Breast cancer screenings: How young? How old? How often?
This year, more than 230,000 women in the United States will be diagnosed with some form of breast cancer. But there is good news. There are more than 2.5 million survivors of breast cancer nationwide - those currently undergoing and who have completed treatment. Breast cancer awareness isn't just someone else's cause. If you're a woman or a man - men, too, get breast cancer - you owe it to yourself to be aware of the health of your own breasts.
Mortality rates for breast cancer have declined in the past 20 years by 31 percent. More women are getting screened, and it makes a difference. Mammograms are the best form of early detection, and they have the potential to save your life.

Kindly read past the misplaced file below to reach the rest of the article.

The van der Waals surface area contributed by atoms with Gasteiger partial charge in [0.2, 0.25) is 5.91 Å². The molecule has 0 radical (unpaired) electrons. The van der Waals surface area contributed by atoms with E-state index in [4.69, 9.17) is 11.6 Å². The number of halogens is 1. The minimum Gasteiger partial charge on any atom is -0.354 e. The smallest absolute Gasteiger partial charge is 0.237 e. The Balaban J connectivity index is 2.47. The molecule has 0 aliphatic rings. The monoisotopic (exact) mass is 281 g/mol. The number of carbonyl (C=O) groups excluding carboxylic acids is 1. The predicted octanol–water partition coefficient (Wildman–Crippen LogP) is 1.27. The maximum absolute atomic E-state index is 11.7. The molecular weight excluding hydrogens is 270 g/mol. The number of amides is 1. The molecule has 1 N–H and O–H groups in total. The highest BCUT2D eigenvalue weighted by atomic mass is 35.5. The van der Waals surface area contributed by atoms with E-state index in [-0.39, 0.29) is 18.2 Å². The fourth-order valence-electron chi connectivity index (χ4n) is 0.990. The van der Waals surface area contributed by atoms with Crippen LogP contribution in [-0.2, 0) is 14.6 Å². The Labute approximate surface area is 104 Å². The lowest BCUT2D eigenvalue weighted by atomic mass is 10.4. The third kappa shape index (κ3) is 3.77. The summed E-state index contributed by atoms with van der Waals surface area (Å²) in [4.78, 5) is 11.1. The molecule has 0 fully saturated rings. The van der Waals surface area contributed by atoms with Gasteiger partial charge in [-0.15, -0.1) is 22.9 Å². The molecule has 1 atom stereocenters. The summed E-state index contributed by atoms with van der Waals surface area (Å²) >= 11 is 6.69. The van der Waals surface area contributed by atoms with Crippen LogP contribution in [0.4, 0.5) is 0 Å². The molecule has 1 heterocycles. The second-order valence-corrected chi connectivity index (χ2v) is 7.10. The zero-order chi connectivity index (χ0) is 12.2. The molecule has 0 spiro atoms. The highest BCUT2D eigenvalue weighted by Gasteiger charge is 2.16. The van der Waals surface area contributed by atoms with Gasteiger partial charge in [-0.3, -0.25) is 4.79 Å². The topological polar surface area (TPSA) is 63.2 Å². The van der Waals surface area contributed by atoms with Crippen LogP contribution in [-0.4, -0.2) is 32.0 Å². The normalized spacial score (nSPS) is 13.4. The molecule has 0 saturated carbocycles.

With a recent shift in recommendations, you might be wondering how young or old you need to be to get screened, and also how often. Providence Health Plans recommends you meet with your health care provider to discuss what's right for you.
Early breast cancer usually develops without symptoms, which is why getting a mammogram is so important. If you experience any of the following symptoms of breast cancer, schedule an appointment with your health care provider as soon as possible:
- A lump or thickening in your breast
- A change in the size, shape or texture of your breast, such as redness, dimpling or puckering on the skin or nipple
- Bloody discharge from your nipple, or discharge that looks like pus and is yellow or green in color
For more information on breast cancer screening, check out our mammography web page, or visit Providence Cancer Center for additional resources and information.
Sources: American Cancer Society, Susan G. Komen for the Cure